Estimated arrival time: 4:40 PM.

Actual arrival time: 5:10 PM.

I’m in Terminal 2? I’m not really sure. But the Internet says my 6:20 PM EVA flight to Taipei is departing from Terminal 1. I huff it with my pack from the arrival gate to the ticketing counters in whatever terminal I’m in. I ask a TSA agent what way to Terminal 1.

“What airline?”


“That’s international, right?” He says.


“Go upstairs. Catch a SkyTrain to the International Terminal.”

But the Internet said…

I remember that you can walk easily between the terminals at SFO and follow the signs to Terminal 1 and the International Terminal.

In Terminal 1, I see a large group of Chinese people and think: maybe this is it? But they’re waiting in line to check in at Delta. And also, the flight leaves in less than 1 hour. I doubt this many people are running late. I keep power walking and see an information desk in the distance. But it’s worse than a mirage: once I get to it I see there’s no one there. I keep walking, deciding the Internet was probably wrong. My flight is leaving from the International Terminal, like common sense would suggest. I just hope the International Terminal isn’t too far away.

Power walking gets tiring so I jog. There are over 10 ticket aisles in the International Terminal, spanning over 150 meters. I’m at one end and EVA is at the other, so I jog the length. Aisle 3 is empty except for several workers in green EVA attire and a shaved-headed white woman wearing monk’s robes. I hand my passport to one of the clerks while another one asks: “Can you place your bag on the scale please miss?” It weighs 20 kilos. Is that too much? But I’m the one carrying it? “Overhead carry-on luggage is limited to 7 kilograms.” Since it’s a direct flight to Taipei and that’s my final destination, I don’t mind checking it. Without the pack, I can jog faster.

5:30 PM: Receive boarding pass.

5:40 PM: Boarding is scheduled to start.

At the security checkpoint I ask if there’s a faster line because my flight boards in 10 minutes.

“This is the fast line,” the TSA agent tells me. I try to occupy my mind with checking email and Facebook. I resolve that if I miss my flight, it’s OK. I’ll just go stay with family in Santa Cruz. But then I think of the hundreds of dollars I would’ve wasted on a ticket.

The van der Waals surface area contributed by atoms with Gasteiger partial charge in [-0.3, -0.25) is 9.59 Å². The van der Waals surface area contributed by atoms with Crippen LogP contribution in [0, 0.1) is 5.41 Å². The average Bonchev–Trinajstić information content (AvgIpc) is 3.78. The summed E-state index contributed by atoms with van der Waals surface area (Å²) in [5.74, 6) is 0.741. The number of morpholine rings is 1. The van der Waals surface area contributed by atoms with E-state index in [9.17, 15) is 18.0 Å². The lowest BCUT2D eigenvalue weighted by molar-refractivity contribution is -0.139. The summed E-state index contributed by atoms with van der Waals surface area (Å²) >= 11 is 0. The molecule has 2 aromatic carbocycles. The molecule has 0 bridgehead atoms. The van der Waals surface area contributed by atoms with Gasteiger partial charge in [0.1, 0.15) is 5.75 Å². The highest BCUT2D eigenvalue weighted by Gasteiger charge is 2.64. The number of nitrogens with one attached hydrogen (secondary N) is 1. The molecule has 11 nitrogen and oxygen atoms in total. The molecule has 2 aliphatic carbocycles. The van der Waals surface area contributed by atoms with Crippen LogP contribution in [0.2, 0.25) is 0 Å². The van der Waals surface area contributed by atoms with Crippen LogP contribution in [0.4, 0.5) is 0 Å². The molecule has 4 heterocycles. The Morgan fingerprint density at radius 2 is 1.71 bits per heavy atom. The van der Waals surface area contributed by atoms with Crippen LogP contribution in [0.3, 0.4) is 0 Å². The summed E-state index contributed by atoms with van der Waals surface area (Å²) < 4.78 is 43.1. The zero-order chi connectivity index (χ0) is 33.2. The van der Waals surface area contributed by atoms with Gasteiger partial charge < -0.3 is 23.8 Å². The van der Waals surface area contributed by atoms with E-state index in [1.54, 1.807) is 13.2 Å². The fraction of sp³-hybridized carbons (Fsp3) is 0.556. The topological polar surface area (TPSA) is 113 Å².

The line moves quickly and just before my backpack goes into the conveyor, a TSA agent grabs my water bottle.

“This can’t go through,” he says pointing to the few hundred milliliters I’d forgotten about. “You can throw it out—”

Don’t you know California’s in a drought dude! You can’t just waste water! I think as I chug the remaining liquid. The woman in front of me says: “Wow, that was fast.” But the thing is, this was not my most impressive airport security liquid chug. In Hong Kong, on my way to Mongolia, I did 800mL.

“Yeah,” I reply. “College training. But water is much more palatable than beer.”

Clearing security, I jog, again, to my gate. It’s about 5:55 PM, so I know I’m not in danger of missing the flight. But without the 20 kilograms on my back, the jog feels good; a refreshing exercise sandwiched between long airplane flights.

I arrive at my gate breathless and see on the gate informational screen that boarding time has been pushed back to 6:15 PM, but the departure time is still listed as 6:20 PM. What the fuck? I’m not mad it’s delayed. I’m mad they didn’t update the boards. Had they, I wouldn’t have jogged so much and maybe wouldn’t smell so sweaty.

I charge my phone and check my email and start writing this blog post. I go to the bathroom and pray to (the) airplane (G/g)od(s) that I get an aisle seat given that the last two flights I’ve done (11 hours from NRT -> ORD and 4 hours from ORD -> SFO) someone has asked me to give up my aisle seat so they can sit next to their family member and I have smiled and agreed and squished myself into a middle seat.

I post a farewell to Facebook in case the plane goes down and at 6:30 PM, we board and I find my aisle seat in an empty row at the back of the plane. There (is/are) (an/) airplane (G/g)od(s).